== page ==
therefore he had every good reason to stand firm in his estimate of our
character. To my rejoinder that we hoped he would not pursue the
matter, as we were anything but what we appeared to be, and were
debarred by circumstances that had recently befallen us from publishing
our true condition to him or to any one else, he replied with laughter
of the most immoderate sort.

"Rat me," says he, "this is no new tale. I wonder how many times in a
twelvemonth it does duty at Old Bailey! But I do not like to be
baffled by anybody, and I must say your behaviour is inexplicable. It
is Quixotic, my friends, it is Quixotic. I cannot possibly let it
pass. I must beg you to accept these small monies as a token of my

He had the devil for his advocate too. It truly was Quixotic. It was
wealth untold to persons in our condition; persons condemned to blow
the flute from place to place for a livelihood. We were reminded of
nights in the rain; of empty bellies; of fainting limbs; of rags,
misery and mud, and the hundred other ills that attend on a bitter
poverty. We had sevenpence in our pockets with which to discharge a
score that would be reckoned in pounds. What wonder that we felt our
resolution falter before the lure that was laid before us? Together,
however, we prevailed where one of us singly might have given way.

The highwayman vented his perplexity in various ways. He put forth a
dozen theories that would cover our irreconcilable conduct. But all of
them were equally wide of the mark. To all sources but the true one
did he trace our demeanour. That we were striving to be as honest as
our circumstances would permit, never entered his head. And when at
last we gave him a cordial good-night prior to retiring to the chamber
that had been prepared for us, he was fain to acknowledge that he was
never so completely beaten by anything as by our behaviour.

"Smart you are, the pair of you," says he, "there's no manner of use in
denying that. But I'm damned if I can make head or tail of you. Never
heard of such a thing in my life as two pads on the road refusing their
share of the booty. But I like you none the less. You are a
well-favoured well-mannered pair, with rare good heads on your
shoulders. I'faith you are endowed with a most excellent presence.
You are bound to succeed in the line you have adopted; but if you are
not above taking a piece of advice from one who hath had a pretty long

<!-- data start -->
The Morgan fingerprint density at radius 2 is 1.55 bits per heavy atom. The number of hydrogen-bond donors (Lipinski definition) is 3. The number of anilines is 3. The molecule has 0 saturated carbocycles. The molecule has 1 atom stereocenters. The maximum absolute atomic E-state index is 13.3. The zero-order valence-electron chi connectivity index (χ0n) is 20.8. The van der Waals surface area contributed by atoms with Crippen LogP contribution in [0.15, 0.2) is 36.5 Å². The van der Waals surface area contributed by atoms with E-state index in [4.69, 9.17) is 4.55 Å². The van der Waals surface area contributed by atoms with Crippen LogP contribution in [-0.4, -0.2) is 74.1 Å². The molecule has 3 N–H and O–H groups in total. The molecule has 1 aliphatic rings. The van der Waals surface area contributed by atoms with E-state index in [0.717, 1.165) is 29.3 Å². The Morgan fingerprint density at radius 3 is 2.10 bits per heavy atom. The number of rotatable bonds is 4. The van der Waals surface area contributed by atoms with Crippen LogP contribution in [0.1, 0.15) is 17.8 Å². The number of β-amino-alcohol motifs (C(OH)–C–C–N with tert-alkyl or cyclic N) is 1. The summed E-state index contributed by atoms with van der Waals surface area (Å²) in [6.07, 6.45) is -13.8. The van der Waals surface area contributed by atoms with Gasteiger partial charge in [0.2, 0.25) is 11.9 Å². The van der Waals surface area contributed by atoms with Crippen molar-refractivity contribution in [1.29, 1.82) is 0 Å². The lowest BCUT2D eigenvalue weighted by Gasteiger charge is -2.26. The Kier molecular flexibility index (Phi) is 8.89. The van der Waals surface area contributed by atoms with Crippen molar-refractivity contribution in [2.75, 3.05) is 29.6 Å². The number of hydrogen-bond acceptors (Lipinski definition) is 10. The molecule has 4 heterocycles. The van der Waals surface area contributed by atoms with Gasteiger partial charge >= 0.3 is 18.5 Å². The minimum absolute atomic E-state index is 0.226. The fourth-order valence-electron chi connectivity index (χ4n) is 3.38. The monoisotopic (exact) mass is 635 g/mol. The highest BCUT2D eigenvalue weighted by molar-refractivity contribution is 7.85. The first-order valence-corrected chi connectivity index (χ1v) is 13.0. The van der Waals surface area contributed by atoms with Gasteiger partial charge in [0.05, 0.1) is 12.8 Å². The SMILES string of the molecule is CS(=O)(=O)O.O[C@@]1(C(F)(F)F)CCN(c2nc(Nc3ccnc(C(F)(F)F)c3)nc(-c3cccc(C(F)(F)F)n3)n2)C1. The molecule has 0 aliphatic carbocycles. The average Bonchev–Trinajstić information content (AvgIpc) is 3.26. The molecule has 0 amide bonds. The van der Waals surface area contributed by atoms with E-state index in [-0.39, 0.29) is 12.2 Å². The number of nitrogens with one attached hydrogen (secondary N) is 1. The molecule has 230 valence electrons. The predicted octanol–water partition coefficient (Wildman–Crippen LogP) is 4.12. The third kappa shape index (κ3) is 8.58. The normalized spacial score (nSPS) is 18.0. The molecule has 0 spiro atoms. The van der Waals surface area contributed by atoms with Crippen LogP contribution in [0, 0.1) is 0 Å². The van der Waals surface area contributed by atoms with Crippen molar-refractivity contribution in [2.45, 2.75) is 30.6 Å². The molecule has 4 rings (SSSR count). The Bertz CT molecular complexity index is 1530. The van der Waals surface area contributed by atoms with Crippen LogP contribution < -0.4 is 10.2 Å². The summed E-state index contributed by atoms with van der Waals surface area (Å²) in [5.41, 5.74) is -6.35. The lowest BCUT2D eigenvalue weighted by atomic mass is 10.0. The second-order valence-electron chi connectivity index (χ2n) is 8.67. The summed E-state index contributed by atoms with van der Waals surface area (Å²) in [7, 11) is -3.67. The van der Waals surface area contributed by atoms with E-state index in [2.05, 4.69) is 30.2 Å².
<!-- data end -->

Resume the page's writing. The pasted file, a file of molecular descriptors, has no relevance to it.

apprenticeship on the road, you will dress a trifle better. Clothes go
for a great deal. A lord in rags counts for less than a postilion in
ruffles and a laced coat. You will not forget now; it is sure to mean
such and such a sum per annum to you. And harkee, here's a proposal.
I've got such a fancy for you both, that if you like to take up with
me, we will do the country in company and share the profits; and this I
may tell you is an offer not to be blinked at, when it is made by
William Sadler. Little madam there shall be the decoy, and you and I,
my lad, shall lift the blunt and generally attend to the practical
matters. Come now, I can't speak fairer; what do you say!"

Much to Mr. Sadler's disappointment, and I believe to his astonishment
too, I politely declined this liberal proposal. It was almost
incredible to him that a gentleman of his eminence and success could
meet with a refusal. It was like two green apprentices declining to
enter into partnership with a master of the highest credit!

"I confess you pass me altogether," says he in despair.

The last glimpse we had of this strange, whimsical, and in a sense
gifted man, was his sitting at the table, with his wig, his spectacles
and false whiskers removed, waving his good-night in the most cordial
fashion. He was as handsome and intelligent a fellow as I ever
encountered; and I can readily believe what was asserted of him at the
time of his hanging less than a year from this date, that he was a
cadet of a noble family. Certainly in his gaiety, generosity, and
gallant good humour, he was the very type of man to win the great fame
of the public that I believe was his. Strange as it may appear, there
was not one trace of vulgarity that I could discern in him; and leaving
his peculiar ideas in regard to _meum_ and _tuum_ out of the question,
in all other particulars he was a charming gentleman. And if I am one
day burnt for the heresy, I shall be ever the first to admit that in my
short acquaintance of this wicked rogue that so richly came to be
hanged on the Tree, I discovered better parts, a more chivalrous heart,
and vastly more liberal talents than in half the persons of high
consideration and great place, whose intimacy it has been my misfortune
to submit to for a longer period.

As for Cynthia, the first thing she did in the privacy of our chamber
was to burst into tears.

"Oh," she sobbed, "to think that a man like that should be such a
villain. Oh, I am sure I cannot believe it of him."